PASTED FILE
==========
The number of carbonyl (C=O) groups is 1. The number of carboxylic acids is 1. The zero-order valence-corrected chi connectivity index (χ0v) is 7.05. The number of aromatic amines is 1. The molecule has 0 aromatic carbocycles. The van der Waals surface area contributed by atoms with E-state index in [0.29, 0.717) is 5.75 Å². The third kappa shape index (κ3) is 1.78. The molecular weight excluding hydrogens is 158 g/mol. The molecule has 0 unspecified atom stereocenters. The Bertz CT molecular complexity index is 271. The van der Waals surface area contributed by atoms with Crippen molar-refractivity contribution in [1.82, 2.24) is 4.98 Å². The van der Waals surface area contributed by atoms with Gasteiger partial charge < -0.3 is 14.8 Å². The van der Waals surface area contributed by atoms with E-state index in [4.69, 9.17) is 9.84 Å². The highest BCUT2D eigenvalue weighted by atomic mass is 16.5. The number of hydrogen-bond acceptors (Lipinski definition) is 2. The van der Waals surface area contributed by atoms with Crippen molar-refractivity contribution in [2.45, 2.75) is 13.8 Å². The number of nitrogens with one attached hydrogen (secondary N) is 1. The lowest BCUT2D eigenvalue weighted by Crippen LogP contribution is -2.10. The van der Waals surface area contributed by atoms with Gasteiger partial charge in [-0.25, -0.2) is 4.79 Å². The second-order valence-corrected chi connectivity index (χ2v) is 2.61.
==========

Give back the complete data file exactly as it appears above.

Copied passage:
The number of carbonyl (C=O) groups is 1. The number of carboxylic acids is 1. The zero-order valence-corrected chi connectivity index (χ0v) is 7.05. The number of aromatic amines is 1. The molecule has 0 aromatic carbocycles. The van der Waals surface area contributed by atoms with E-state index in [0.29, 0.717) is 5.75 Å². The third kappa shape index (κ3) is 1.78. The molecular weight excluding hydrogens is 158 g/mol. The molecule has 0 unspecified atom stereocenters. The Bertz CT molecular complexity index is 271. The van der Waals surface area contributed by atoms with Crippen molar-refractivity contribution in [1.82, 2.24) is 4.98 Å². The van der Waals surface area contributed by atoms with Gasteiger partial charge < -0.3 is 14.8 Å². The van der Waals surface area contributed by atoms with E-state index in [4.69, 9.17) is 9.84 Å². The highest BCUT2D eigenvalue weighted by atomic mass is 16.5. The number of hydrogen-bond acceptors (Lipinski definition) is 2. The van der Waals surface area contributed by atoms with Crippen molar-refractivity contribution in [2.45, 2.75) is 13.8 Å². The number of nitrogens with one attached hydrogen (secondary N) is 1. The lowest BCUT2D eigenvalue weighted by Crippen LogP contribution is -2.10. The van der Waals surface area contributed by atoms with Gasteiger partial charge in [-0.25, -0.2) is 4.79 Å². The second-order valence-corrected chi connectivity index (χ2v) is 2.61.